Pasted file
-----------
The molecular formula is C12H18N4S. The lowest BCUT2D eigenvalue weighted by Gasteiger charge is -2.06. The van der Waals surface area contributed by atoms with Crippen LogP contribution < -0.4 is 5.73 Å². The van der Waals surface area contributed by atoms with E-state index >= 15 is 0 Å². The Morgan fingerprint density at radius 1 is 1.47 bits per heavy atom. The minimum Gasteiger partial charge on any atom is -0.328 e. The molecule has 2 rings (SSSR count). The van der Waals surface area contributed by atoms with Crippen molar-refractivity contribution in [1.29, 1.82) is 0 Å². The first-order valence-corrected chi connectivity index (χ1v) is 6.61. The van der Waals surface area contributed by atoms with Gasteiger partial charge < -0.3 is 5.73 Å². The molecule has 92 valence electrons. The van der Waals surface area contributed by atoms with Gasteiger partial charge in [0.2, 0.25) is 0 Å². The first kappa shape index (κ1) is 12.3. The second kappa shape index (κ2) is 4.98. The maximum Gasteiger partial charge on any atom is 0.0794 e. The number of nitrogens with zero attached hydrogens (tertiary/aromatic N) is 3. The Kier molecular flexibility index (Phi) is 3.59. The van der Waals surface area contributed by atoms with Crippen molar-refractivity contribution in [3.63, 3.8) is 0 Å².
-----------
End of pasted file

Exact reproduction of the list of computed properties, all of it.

The molecular formula is C12H18N4S. The lowest BCUT2D eigenvalue weighted by Gasteiger charge is -2.06. The van der Waals surface area contributed by atoms with Crippen LogP contribution < -0.4 is 5.73 Å². The van der Waals surface area contributed by atoms with E-state index >= 15 is 0 Å². The Morgan fingerprint density at radius 1 is 1.47 bits per heavy atom. The minimum Gasteiger partial charge on any atom is -0.328 e. The molecule has 2 rings (SSSR count). The van der Waals surface area contributed by atoms with Crippen molar-refractivity contribution in [1.29, 1.82) is 0 Å². The first-order valence-corrected chi connectivity index (χ1v) is 6.61. The van der Waals surface area contributed by atoms with Gasteiger partial charge < -0.3 is 5.73 Å². The molecule has 92 valence electrons. The van der Waals surface area contributed by atoms with Gasteiger partial charge in [0.2, 0.25) is 0 Å². The first kappa shape index (κ1) is 12.3. The second kappa shape index (κ2) is 4.98. The maximum Gasteiger partial charge on any atom is 0.0794 e. The number of nitrogens with zero attached hydrogens (tertiary/aromatic N) is 3. The Kier molecular flexibility index (Phi) is 3.59. The van der Waals surface area contributed by atoms with Crippen molar-refractivity contribution in [3.63, 3.8) is 0 Å².